# Is the “binary operation” in the definition of a group always deterministic?

The introduction to group theory that I'm reading requires that the actions of a group are "deterministic"; but the formal definition given makes no mention of this property:

A set G is a group if the following criteria are satisfied.

1. There is a binary operation $\cdot$ on $G$.
2. That operation is associative...
3. There is an identity element $e$...
4. Every element in $g\in G$ has an inverse...

Neither do other definitions I'm familiar with (which only mention the operation and the axioms of closure, associativity, identity element, and inverse element).

Where did this property go? Is it really a property of groups or only of certain kinds of groups? Does it follow from other properties or axioms?

I'm guessing that another way to express "deterministic" is that for $a,b,c\in G$, $a=c \land b=c \implies a=b$, but I don't see that in the definition either.

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It simply means that the operation is a function from $G\times G$ to $G$: the value of $a\cdot b$ is completely determined by $a$ and $b$. – Brian M. Scott May 23 '12 at 21:06
More generally, functions —as far as this word is understood in common mathematical use— are "deterministic".(Your last remark is has not much to do with determinism: it is simply the statement that equality is a tranitive relation) – Mariano Suárez-Alvarez May 23 '12 at 21:12
Moreover the logical formula in your last paragraph is implied by the axioms of equality. – Zhen Lin May 23 '12 at 21:13
@MarianoSuárez-Alvarez: Isn't my "guess" saying the same thing as Brian's comment? That $x \cdot y$ must always yield the same result, so that if $c \equiv x \cdot y = a$ and $c \equiv x \cdot y = b$, then $a$ and $b$ must be the same? (Remember, I'm a beginner.) – raxacoricofallapatorius May 23 '12 at 21:30
Yes, that uniqueness of the result would be part of the definition of "operation". – GEdgar May 23 '12 at 21:50

Please note, that I refer here to theory, not practice and nature, I have no idea how The_Real_World$^{(TM)}$ looks on the inside ;-)

In math everything is deterministic, even the random variables! Mathematical function is just a mapping, it gives the same answer every time you plug in the same input. There are established methods of introducing uncertainty in this setting, however, the modeling tools are still deterministic.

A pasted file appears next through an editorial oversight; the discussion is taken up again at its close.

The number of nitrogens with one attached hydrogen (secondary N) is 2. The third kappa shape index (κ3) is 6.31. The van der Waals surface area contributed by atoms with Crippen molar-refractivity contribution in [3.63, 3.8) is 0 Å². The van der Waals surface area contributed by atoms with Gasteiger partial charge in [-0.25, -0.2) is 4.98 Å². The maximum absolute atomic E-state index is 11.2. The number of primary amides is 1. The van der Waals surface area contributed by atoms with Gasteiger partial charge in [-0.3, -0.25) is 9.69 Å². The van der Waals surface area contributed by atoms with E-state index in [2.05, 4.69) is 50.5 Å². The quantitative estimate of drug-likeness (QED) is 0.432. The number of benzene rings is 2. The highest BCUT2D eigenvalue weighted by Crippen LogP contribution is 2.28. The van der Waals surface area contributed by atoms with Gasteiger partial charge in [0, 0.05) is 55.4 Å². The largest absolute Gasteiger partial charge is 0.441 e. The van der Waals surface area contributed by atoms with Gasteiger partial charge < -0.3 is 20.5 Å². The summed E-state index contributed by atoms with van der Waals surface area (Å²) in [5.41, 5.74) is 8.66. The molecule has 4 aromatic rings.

For example, take the aforementioned random variables. If you dare to go deep enough, you will find that they are, curiously, deterministic! Every random variable is a function $X : \Omega \to \mathbb{R}$ (or some other set of values of your choice) and nothing more. You can interpret it in a way that it is "random", however, deep in guts, it is not, just fix some $\omega \in \Omega$ and that's it, nothing moves, nothing changes. Please note, that this is a big strength, to tame the wild nature into plain, repeatable experiments and deterministic formulas.

To give you yet another example, take an algorithm, a randomized one. But beware, the name may be misleading, there is no randomness there! What happens, is that, besides the normal data, the input of the algorithm consist also of random bits, that are commonly called "the seed". If the seed is fixed, the algorithm is not random at all! There may be some computation models that introduce randomness, but all this is just repackaging the old schema in the new wording (so is easier to work with).

Hope this helps ;-)

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Yes, that does help, but I'm trying to understand this in the context of (rudimentary) group theory. Does "deterministic" in that context simply mean that from any given state, any given series of basic actions such as "rotate, rotate, flip" will always lead to the same state—i.e. it means fully "determined" as opposed to "not determined completely" by the actions? If so, I can see that that follows directly from an operation always being a function (if that's what's going on). – raxacoricofallapatorius May 23 '12 at 21:41
@raxacoricofallapatorius Yeah, that's right. The rule of thumb: if you are not in the domain of probability theory (and you are not since you are dealing with group theory), unless stated otherwise, you can assume that everything is deterministic, that is, each operation is fully determined by the inputs. – dtldarek May 23 '12 at 21:51